Very often we find investors unhappy with their insurance policy. This could be due to various reasons. The policy may have been mis-sold, or there may be changes in the family and the policy may not be as per current financial needs, or the policy just may not be as attractive as it seemed when it was bought. Whatever the reason may be, in such a scenario, instead of paying the premium for a policy that isn’t really suited, it is wiser to exit it and invest the money elsewhere as per needs. Here is how you could come out of a life insurance plan that you may be dis-satisfied with.
Exiting Pure Term Plans
Term plans are a low-cost insurance option without any surrender benefit. If you wish to exit a term plan, think it over, as you would be losing all the premiums that have been paid. If you find the cover to be low, try compensating it with a new plan of higher cover. The earliest and only exit option offered in a term plan is during the free look. If you desire to exit after this free look period, it is best to let the policy lapse.
Exiting Endowment and Unit Linked Plans
The Free Look Period: Mandated by IRDA, the free look period is the earliest exit option offered by insurance companies. This is a grace period of 15 days from the receipt of the policy document, to cancel a policy. So in case u wish to rethink your decision, or are not happy with the policy, you could exit during this period. Your premium amount would be refunded back, after deducting charges towards stamp duty, medical tests and service charges.
Policy Surrender: Insurance companies generally permit a “voluntary policy termination” after completion of 3 policy years. Surrendering the policy in the first year would not get you any amount. If you surrender between the first and third year the money invested could be taken back only after completion of the lock-in period. So what happens when you surrender a policy after the lock-in?
ü Your insurance cover ceases. You would not be covered for any amount once it is surrendered.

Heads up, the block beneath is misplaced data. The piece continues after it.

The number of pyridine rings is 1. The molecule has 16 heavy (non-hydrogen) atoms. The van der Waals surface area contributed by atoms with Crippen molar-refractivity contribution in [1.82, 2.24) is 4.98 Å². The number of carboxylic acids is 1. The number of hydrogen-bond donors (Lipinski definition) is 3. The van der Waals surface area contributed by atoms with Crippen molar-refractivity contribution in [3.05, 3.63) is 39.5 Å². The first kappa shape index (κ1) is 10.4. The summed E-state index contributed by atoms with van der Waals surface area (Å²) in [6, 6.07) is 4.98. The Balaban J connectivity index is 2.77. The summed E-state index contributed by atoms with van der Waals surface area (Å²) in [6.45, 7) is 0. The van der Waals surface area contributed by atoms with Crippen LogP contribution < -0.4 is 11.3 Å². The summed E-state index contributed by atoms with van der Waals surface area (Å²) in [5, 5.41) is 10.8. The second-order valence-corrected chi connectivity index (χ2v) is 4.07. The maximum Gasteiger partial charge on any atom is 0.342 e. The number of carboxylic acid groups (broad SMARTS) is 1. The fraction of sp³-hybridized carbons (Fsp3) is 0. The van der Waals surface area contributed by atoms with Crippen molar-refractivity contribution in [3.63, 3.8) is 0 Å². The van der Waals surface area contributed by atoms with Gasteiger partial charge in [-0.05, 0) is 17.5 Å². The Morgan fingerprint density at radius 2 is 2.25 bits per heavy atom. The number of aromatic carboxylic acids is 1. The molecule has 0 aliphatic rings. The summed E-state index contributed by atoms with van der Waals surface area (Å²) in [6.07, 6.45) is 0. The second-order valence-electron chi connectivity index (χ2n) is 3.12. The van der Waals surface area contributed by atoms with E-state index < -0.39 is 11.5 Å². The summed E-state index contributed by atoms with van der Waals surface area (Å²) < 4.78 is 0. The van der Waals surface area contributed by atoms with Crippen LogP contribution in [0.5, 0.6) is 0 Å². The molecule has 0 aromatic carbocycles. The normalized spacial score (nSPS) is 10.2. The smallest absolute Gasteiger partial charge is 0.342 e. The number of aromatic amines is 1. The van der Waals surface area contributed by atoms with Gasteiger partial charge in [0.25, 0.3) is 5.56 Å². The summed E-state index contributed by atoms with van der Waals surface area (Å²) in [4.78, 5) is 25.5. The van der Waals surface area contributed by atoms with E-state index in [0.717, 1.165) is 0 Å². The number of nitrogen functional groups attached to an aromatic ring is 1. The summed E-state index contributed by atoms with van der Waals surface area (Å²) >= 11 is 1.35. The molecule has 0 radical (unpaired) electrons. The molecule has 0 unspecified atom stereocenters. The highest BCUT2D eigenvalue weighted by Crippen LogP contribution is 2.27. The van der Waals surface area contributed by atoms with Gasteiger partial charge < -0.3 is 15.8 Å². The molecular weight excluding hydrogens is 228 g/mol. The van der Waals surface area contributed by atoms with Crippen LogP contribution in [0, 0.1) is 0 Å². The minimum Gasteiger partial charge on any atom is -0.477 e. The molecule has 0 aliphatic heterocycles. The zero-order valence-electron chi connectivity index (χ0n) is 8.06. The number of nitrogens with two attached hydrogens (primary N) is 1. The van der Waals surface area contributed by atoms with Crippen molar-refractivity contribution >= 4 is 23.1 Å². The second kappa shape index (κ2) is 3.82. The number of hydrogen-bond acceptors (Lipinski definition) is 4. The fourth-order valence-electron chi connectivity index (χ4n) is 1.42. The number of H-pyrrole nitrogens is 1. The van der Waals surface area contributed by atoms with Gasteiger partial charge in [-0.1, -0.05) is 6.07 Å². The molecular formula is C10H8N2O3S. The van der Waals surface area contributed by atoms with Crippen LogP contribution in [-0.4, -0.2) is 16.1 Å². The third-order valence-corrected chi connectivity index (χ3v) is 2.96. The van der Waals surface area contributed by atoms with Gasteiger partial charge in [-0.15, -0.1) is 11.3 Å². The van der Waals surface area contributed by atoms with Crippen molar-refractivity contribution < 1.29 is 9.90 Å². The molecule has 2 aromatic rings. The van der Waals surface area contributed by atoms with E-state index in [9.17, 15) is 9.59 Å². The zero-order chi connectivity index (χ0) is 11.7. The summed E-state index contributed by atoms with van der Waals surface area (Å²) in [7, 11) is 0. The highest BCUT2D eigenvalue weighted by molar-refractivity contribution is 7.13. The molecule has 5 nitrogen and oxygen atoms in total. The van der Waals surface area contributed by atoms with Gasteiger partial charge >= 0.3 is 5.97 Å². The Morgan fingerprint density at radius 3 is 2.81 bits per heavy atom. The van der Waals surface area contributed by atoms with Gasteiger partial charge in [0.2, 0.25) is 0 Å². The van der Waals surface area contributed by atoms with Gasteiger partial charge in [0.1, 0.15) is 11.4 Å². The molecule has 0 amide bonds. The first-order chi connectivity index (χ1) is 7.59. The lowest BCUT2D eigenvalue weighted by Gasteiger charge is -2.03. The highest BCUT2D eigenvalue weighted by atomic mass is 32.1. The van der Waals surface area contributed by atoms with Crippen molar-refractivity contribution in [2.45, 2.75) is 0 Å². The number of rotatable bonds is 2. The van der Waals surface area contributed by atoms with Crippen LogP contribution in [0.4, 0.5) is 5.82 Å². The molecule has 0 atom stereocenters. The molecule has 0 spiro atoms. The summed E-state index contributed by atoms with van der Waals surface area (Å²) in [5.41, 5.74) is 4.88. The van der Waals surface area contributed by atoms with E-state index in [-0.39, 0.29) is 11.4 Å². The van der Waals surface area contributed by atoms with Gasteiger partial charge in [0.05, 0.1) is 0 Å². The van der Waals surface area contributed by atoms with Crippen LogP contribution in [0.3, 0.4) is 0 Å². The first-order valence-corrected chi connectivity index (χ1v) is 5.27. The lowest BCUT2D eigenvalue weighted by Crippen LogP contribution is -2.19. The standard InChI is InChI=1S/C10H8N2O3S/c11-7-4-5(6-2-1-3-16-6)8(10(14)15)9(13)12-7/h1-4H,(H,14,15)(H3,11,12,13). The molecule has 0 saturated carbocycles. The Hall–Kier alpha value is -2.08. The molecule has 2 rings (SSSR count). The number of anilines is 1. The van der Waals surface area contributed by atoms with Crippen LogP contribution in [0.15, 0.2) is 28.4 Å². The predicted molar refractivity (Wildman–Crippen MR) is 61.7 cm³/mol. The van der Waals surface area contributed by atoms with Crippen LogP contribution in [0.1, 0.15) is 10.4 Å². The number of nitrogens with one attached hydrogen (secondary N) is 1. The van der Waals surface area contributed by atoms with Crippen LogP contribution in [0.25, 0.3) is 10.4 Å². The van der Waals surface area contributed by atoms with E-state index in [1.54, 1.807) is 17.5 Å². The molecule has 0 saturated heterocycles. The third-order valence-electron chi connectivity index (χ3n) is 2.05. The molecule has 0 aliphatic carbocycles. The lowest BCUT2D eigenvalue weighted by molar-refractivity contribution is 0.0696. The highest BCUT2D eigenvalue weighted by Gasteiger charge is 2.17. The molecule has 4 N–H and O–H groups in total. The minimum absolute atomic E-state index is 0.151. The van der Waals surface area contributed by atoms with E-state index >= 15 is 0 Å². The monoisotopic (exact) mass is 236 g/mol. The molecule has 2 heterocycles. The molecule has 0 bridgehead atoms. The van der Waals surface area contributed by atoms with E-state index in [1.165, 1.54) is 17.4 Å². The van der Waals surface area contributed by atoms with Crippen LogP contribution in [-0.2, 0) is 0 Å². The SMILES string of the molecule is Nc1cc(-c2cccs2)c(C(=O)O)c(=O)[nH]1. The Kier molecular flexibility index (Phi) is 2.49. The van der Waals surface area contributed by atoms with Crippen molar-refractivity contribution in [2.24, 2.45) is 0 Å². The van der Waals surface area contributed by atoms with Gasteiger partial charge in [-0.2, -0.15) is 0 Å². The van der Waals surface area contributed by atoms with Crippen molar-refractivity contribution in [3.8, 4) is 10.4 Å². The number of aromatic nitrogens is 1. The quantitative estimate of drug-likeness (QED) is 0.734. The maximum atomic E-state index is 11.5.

ü You would receive a lump sum amount when you surrender, known as the surrender value. Surrender value is calculated on the basis of the number of premiums paid and the total number of premiums of the policy.
ü Surrender value would be paid net of various charges such as annual, surrender and fund management charges. As per IRDA guidelines, policy surrendered after 5 years, does not attract any such charges.
Make your policy Paid up:
Most insurer let you make the insurance policy paid up. In a paid up policy, you don’t completely exit from the policy. Instead, you stop paying your premiums and your let your policy continue till maturity, however at a reduced sum assured. This is known as the paid up value and is calculated as:
Paid-up value = Original sum assured x (Number of premiums paid
Total number of premiums of the policy)
Though the insurance cover continues, you would not be eligible for future bonuses, but you could retain any bonuses that were declared before you made the policy paid up.
Thus in a paid up policy:
ü You continue your life cover but at a reduced amount.
ü You do not receive any lump sum benefit.
Under both the options you would stop your premium payments.
Making a Choice…
When we take the case of ULIPs, where a significant portion of the premium goes towards investments, as the years pass on, greater are the returns that is generated. This is because; insurers generally recover the policy expenses in the initial years itself. So if you are nearing your policy maturity, think and then take the plunge to surrender the policy. It may sometimes be more fruitful to hold on.
If you are surrendering your policy, make sure the alternative investment that you would make is going to help you cover the losses incurred in surrendering the policy. If you do not have any other life insurance cover, it is wise to opt for a paid up policy instead. Whether you are exiting out of a policy or buying a new one, the primary focus should always be on what your financial needs are.